In the space of just a few weeks, attacks by madmen on the run have multiplied in France. Some experts are worried about it and see it as an effect of the health crisis.
How to explain these various facts which resemble each other and multiply in France in recent weeks? In Dordogne, the madman arrested after 36 hours of stalking is the last of a list that is growing in the country, to the point of worrying the authorities.
This Sunday, a 73-year-old man took refuge in his home in Emerainville (Seine-et-Marne) for nearly three hours after shooting at his neighbors, killing one of them. At around 10:30 p.m., he surrendered after the RAID intervention. Two weeks ago, it was Valentin Marcone in the Cévennes, who after killing his employer and his colleague, fled into the forest before being arrested three days later, at the end of a run that had mobilized an impressive police device.
A notable increase in this type of business
We can also cite this 45-year-old man in Cantal at the end of March, who took refuge in his home and shot the gendarmes, before being arrested by the GIGN. According to the boss of the intervention group, there has been a real upsurge in this type of business in recent months in France:
“Over the period from January 1 to May 30, there is a doubling of GIGN interventions on madmen. Over the same period we had 13 interventions in 2020, and 27 this year”, explains General Ghislain Réty on BFMTV. “We must also take into account the interventions of regional negotiators, who intervene in conflicts that are a little less intense. Here too we have an upsurge with a 2.5-fold increase in interventions on these madmen.”
Invited on the set of BFM this Monday evening, the spokesperson for the national gendarmerie Maddy Scheurer also testifies to this increase: “During the year 2020, we treated cases of madmen about a day On two.”
A “Covid effect”?
But then how to explain this phenomenon? According to General Ghislain Réty, several things can be taken into account in the passage to the act of these individuals: family, financial, social problems, to which are sometimes added possible alcohol or psychological problems. Characteristics that come up regularly on the table when drawing up the profile of the madmen. But more than that, the boss of GIGN can not help but see the impact of the health crisis:
“My intimate conviction is that there is a link. It’s a bit like a pressure cooker where we put people under pressure, at one point it explodes. Especially with the promiscuity imposed in certain family circles. . There is perhaps a second link: have we not delayed certain necessary care, certain social assistance? “, He wonders.
Did the coronavirus crisis, the anxiety it aroused and the lockdowns that followed in France increase this type of news item? A probable hypothesis, according to the psychiatrist Antoine Pelissolo: “Many people went through a period where the conflicts were exacerbated, where the conditions for breathing were more complicated, and probably that it could have made decompensate a certain number of tensions”, explains the specialist, who recalls that these individuals sometimes do not have the slightest sign of mental illness, but that “the level of conflict throughout the country has increased.”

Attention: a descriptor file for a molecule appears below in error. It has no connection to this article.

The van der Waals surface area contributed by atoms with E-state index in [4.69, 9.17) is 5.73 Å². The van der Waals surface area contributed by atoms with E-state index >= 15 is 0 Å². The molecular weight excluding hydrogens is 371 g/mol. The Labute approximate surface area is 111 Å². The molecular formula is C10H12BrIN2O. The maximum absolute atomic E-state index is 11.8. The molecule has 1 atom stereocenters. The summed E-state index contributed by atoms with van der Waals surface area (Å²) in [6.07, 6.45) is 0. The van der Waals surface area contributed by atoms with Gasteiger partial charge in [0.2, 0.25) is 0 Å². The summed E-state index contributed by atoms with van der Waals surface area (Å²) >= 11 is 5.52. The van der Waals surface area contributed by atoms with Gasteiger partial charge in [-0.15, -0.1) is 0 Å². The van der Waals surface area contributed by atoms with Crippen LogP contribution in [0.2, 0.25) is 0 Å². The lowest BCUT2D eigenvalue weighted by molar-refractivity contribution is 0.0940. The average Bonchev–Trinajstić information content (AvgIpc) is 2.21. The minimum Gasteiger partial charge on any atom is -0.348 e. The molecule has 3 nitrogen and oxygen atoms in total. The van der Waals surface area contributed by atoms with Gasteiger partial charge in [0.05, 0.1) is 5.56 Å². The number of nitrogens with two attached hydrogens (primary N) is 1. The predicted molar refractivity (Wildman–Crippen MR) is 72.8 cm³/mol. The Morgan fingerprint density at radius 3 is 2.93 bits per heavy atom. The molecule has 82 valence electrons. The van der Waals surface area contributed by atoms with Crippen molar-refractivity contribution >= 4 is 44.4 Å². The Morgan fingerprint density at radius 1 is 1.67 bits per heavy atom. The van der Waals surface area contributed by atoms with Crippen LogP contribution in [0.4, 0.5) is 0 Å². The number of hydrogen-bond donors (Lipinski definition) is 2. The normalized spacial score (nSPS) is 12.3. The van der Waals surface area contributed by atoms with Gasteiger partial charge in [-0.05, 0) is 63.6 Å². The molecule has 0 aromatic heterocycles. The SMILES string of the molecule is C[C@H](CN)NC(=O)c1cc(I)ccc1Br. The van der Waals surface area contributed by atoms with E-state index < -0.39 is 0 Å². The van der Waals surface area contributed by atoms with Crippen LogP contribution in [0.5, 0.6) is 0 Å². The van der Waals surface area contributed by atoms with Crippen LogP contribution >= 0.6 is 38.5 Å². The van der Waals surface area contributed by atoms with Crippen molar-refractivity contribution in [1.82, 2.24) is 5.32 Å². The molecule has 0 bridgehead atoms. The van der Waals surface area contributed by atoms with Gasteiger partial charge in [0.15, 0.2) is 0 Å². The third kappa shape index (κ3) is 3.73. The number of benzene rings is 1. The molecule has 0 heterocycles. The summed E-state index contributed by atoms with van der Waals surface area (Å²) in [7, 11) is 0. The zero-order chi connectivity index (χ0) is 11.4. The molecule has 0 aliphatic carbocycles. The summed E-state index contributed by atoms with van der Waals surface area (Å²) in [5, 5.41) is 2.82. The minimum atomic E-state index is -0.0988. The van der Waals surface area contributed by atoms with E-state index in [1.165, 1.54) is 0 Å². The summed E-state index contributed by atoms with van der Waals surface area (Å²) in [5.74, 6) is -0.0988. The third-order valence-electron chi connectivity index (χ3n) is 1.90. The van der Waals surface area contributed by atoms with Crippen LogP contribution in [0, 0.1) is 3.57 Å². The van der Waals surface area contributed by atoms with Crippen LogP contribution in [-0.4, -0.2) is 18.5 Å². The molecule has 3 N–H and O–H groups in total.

Invited on the set of 22H Max this Monday evening, the former Minister of the Interior and President of the group La République En Marche at the National Assembly Christophe Castaner also spoke on the possible link between these madmen and the crisis sanitary:
“I make a link between the madmen who commit this type of act and domestic violence. And we know that there is a link between confinement, confinement sometimes required, in particular during the first confinement, and domestic violence. “
“A madman acts every two nights in France”
According to the former tenant of Beauvau, there would be today in France “a madman every two nights who intervenes in our country”. A “trend” according to him, which must be separated from crimes and misdemeanors such as homicides which according to him, have “fallen sharply” in France.
If the figures put forward by the GIGN are there and show an increase in 2021 of this type of news item, some specialists nevertheless prefer to remain cautious, like Jean-Michel Schlosser, former police officer and researcher at the Center for Sociological Research on the law and penal institutions. For him who was invited this Monday on BFM, it is still a little early to talk about the “Covid effect”:
“There are a lot of bloody facts, in a short period of time. But through this media coverage, the French are in a way assisting the daily police officers who day and night have referrals of this kind.”